With neurologists seeming to be reluctant to support or recommend this therapy, it is more important than ever for people with MS to remember that they, not neurologists, have the final say about treatments that they receive.

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Remembering life before MS diagnosis

hospital bangor hospital walton                        Gwynedd Hospital, Bangor, and the Walton Centre, Liverpool.

Just the other day, someone asked me what my life was like before I had MS – to which I replied that I had the illness some 25+ years before it was diagnosed in the spring of 2002. I asked her what she wanted to know and she said all of it.

Here’s what I told her:

I was diagnosed with grand mal epilepsy in 1972 after suffering my first seizure in the newspaper office where I worked as a reporter. No trouble knowing what it was as my brother, 11 years older than me, had had it for many years. He was more susceptible, though, and had many seizures until one that led to his death at the age of 48. On the other hand, medication has mine completely under control and free of seizures since 1976.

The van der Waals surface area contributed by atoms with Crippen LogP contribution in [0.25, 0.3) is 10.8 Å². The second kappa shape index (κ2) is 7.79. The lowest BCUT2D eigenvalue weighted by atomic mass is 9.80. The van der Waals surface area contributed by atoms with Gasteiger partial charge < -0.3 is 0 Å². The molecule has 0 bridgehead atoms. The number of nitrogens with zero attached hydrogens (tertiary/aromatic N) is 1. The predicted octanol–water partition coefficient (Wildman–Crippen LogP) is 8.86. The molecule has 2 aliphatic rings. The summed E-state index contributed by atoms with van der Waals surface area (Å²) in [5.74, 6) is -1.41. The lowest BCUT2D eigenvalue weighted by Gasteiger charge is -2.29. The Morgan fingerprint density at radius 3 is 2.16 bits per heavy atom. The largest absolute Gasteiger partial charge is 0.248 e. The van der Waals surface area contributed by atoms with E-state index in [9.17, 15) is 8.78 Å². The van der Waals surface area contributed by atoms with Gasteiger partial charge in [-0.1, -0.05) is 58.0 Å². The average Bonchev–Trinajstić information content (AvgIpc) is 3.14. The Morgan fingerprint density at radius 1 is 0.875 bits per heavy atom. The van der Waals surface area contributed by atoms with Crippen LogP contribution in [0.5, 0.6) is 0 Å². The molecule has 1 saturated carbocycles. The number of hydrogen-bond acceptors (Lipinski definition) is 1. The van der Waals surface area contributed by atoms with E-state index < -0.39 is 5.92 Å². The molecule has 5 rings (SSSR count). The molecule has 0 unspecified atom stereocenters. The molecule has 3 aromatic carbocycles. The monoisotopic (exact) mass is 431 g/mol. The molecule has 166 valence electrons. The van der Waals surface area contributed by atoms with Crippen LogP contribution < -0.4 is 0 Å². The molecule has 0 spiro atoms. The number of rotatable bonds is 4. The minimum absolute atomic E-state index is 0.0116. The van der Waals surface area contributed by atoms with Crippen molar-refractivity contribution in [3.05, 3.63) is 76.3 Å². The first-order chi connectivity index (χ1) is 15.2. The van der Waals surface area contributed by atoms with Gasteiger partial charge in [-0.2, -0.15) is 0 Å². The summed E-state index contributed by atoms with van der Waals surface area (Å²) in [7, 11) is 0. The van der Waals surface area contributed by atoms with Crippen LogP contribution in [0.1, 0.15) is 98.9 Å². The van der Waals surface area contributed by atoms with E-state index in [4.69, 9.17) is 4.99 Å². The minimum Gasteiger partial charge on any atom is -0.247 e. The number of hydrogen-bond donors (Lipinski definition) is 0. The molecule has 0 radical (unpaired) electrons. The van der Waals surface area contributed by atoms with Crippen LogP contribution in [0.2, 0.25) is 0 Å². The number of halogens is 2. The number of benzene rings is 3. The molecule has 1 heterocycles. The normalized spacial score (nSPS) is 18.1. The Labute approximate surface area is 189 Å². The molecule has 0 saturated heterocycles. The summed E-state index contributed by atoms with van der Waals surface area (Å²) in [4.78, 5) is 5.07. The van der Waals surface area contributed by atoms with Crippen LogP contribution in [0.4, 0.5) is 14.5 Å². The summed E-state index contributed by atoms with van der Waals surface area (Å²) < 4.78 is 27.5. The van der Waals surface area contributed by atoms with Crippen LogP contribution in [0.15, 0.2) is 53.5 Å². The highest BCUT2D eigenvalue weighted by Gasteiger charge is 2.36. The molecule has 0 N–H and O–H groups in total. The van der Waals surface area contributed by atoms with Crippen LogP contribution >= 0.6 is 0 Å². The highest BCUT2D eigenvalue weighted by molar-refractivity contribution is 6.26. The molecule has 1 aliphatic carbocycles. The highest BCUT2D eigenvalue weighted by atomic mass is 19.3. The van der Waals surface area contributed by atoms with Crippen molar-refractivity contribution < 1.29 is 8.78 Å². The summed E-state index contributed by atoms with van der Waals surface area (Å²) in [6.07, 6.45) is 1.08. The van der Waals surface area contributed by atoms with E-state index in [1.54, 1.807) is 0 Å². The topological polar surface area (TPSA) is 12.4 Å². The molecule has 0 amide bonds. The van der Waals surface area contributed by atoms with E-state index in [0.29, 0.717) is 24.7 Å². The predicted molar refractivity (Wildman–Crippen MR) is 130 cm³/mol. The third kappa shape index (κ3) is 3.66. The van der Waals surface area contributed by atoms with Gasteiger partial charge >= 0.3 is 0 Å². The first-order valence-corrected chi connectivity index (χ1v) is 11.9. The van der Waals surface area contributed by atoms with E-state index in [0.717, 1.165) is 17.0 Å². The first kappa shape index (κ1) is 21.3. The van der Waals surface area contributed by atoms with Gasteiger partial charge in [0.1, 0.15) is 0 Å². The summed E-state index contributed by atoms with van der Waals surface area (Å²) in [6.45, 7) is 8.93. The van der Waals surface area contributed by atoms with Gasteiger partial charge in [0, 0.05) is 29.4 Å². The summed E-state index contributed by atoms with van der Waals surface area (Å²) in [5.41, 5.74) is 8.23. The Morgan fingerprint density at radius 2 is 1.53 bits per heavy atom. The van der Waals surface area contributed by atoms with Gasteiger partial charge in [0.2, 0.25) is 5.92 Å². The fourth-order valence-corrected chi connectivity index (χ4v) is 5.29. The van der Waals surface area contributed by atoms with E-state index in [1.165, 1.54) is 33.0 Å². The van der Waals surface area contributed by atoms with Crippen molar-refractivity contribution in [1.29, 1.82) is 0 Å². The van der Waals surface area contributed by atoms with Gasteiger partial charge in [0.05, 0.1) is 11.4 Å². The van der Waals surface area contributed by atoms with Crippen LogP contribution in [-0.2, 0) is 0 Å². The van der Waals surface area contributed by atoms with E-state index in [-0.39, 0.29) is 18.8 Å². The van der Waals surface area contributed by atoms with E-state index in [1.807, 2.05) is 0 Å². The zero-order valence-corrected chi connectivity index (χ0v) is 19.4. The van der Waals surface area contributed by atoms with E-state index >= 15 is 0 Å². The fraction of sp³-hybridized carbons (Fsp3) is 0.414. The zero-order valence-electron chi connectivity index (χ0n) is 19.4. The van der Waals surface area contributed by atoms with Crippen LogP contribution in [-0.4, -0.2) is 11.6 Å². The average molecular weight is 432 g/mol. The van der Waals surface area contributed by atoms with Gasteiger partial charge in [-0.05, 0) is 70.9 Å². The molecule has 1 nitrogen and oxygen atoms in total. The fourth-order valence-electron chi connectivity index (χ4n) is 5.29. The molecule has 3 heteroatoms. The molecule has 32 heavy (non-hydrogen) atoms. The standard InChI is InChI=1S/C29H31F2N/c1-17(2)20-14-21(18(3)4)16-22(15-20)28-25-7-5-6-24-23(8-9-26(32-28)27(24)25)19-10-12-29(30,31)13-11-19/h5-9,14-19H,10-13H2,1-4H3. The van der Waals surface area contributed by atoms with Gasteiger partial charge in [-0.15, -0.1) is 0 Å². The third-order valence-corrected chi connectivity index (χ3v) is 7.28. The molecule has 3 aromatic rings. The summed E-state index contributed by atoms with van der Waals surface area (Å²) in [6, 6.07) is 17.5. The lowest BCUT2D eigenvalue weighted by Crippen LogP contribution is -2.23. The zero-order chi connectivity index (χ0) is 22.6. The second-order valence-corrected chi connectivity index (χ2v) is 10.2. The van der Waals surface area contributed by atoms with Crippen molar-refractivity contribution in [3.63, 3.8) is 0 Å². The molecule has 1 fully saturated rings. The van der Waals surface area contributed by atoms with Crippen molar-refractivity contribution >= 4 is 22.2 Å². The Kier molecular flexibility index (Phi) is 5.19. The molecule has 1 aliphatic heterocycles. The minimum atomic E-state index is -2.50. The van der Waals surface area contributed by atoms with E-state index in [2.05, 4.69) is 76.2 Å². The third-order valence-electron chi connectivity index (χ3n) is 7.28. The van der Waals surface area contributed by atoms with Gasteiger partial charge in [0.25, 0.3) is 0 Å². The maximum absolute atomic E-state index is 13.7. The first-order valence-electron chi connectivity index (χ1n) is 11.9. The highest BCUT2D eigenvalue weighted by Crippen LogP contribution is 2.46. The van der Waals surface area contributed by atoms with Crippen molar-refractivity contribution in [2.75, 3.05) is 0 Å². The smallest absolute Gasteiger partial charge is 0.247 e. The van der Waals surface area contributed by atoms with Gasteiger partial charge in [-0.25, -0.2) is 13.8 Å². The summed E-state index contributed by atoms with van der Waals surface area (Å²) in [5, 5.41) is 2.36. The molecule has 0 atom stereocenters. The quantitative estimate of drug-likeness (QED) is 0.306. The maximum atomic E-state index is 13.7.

In 1974 I contracted glandular fever, a horrible and painful encounter that I would never want to experience again. Apart from those, and the usual childhood illnesses of measles, chicken pox and mumps, I was generally fit. I played hockey (field) for a club team on Saturday afternoons, refereed football (soccer) matches on Sunday mornings and, in the summer played for a cricket club on Sunday afternoons.

My first symptoms, at least those that were obvious to me, that something was not quite right were in 1983.  At the time I lived in London and, one cold Sunday morning in January, I was standing outside a market when I noticed that my right foot was cold as it should be – but that my left could not feel the cold. I also noticed some ‘pins and needles’ in my left arm and leg.

As one of the company benefits was private healthcare, I consulted the company doctor who arranged some consultations for me in London’s Harley Street, renowned for its concentration of private doctors.

After a couple of consultations and a lumbar puncture (spinal tap) that proved negative, I was advised not to cross my legs or lean on my elbows. I still don’t.

logo scoutlogo clear st john copyLife went on. I spent 10+ years as a volunteer leader in the Scouts followed by another 10 as a volunteer with St John Ambulance.

My left leg began playing up in around 2000 and in early 2002 I also realised my left leg could not be lifted as far as my right. I went to my GP who referred me to our local hospital at Bangor, North Wales, and soon was in the care of a consultant neurologist. Lots of questions and answers, a visit to the Walton Centre specialist neurology unit in Liverpool and, finally, an MRI scan.

You can read about the next stage in a permanent page on my website: D-Day: MS diagnosed http://50shadesofsun.com/?page_id=466